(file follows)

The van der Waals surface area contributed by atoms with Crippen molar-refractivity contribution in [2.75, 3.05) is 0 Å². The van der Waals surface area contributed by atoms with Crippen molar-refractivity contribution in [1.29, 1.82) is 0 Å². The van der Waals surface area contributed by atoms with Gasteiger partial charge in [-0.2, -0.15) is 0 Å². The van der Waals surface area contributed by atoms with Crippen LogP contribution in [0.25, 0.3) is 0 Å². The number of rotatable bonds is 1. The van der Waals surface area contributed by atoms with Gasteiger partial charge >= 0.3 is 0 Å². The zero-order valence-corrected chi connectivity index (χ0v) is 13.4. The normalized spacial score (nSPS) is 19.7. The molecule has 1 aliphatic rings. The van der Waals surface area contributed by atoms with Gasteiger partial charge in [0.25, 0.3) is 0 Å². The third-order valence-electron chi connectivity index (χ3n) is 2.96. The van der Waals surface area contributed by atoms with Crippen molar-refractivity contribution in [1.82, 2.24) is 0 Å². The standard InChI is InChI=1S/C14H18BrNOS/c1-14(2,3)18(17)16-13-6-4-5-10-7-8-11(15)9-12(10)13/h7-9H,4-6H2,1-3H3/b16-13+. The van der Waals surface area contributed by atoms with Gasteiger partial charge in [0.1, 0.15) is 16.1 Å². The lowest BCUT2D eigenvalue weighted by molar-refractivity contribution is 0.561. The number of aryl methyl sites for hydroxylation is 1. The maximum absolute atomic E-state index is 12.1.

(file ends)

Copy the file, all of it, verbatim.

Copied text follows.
The van der Waals surface area contributed by atoms with Crippen molar-refractivity contribution in [2.75, 3.05) is 0 Å². The van der Waals surface area contributed by atoms with Crippen molar-refractivity contribution in [1.29, 1.82) is 0 Å². The van der Waals surface area contributed by atoms with Gasteiger partial charge in [-0.2, -0.15) is 0 Å². The van der Waals surface area contributed by atoms with Crippen LogP contribution in [0.25, 0.3) is 0 Å². The number of rotatable bonds is 1. The van der Waals surface area contributed by atoms with Gasteiger partial charge >= 0.3 is 0 Å². The zero-order valence-corrected chi connectivity index (χ0v) is 13.4. The normalized spacial score (nSPS) is 19.7. The molecule has 1 aliphatic rings. The van der Waals surface area contributed by atoms with Gasteiger partial charge in [0.25, 0.3) is 0 Å². The third-order valence-electron chi connectivity index (χ3n) is 2.96. The van der Waals surface area contributed by atoms with Crippen molar-refractivity contribution in [1.82, 2.24) is 0 Å². The standard InChI is InChI=1S/C14H18BrNOS/c1-14(2,3)18(17)16-13-6-4-5-10-7-8-11(15)9-12(10)13/h7-9H,4-6H2,1-3H3/b16-13+. The van der Waals surface area contributed by atoms with Gasteiger partial charge in [0.1, 0.15) is 16.1 Å². The lowest BCUT2D eigenvalue weighted by molar-refractivity contribution is 0.561. The number of aryl methyl sites for hydroxylation is 1. The maximum absolute atomic E-state index is 12.1.